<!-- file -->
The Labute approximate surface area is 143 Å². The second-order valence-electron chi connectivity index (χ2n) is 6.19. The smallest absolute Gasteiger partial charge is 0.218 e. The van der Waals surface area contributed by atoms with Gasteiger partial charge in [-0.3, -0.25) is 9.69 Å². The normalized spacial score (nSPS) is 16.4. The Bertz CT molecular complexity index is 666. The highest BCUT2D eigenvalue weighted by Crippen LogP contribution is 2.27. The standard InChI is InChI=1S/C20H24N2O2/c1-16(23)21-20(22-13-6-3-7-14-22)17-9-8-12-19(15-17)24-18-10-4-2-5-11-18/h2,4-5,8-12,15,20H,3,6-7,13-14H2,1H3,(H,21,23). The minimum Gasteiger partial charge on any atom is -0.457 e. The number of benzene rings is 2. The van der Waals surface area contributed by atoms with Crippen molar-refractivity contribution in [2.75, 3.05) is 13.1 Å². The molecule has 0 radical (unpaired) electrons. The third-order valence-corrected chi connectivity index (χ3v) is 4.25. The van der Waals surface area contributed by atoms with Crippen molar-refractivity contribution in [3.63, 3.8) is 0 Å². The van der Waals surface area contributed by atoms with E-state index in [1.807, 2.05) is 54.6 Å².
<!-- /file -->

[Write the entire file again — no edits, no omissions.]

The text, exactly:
The Labute approximate surface area is 143 Å². The second-order valence-electron chi connectivity index (χ2n) is 6.19. The smallest absolute Gasteiger partial charge is 0.218 e. The van der Waals surface area contributed by atoms with Gasteiger partial charge in [-0.3, -0.25) is 9.69 Å². The normalized spacial score (nSPS) is 16.4. The Bertz CT molecular complexity index is 666. The highest BCUT2D eigenvalue weighted by Crippen LogP contribution is 2.27. The standard InChI is InChI=1S/C20H24N2O2/c1-16(23)21-20(22-13-6-3-7-14-22)17-9-8-12-19(15-17)24-18-10-4-2-5-11-18/h2,4-5,8-12,15,20H,3,6-7,13-14H2,1H3,(H,21,23). The minimum Gasteiger partial charge on any atom is -0.457 e. The number of benzene rings is 2. The van der Waals surface area contributed by atoms with Crippen molar-refractivity contribution in [2.75, 3.05) is 13.1 Å². The molecule has 0 radical (unpaired) electrons. The third-order valence-corrected chi connectivity index (χ3v) is 4.25. The van der Waals surface area contributed by atoms with Crippen molar-refractivity contribution in [3.63, 3.8) is 0 Å². The van der Waals surface area contributed by atoms with E-state index in [1.807, 2.05) is 54.6 Å².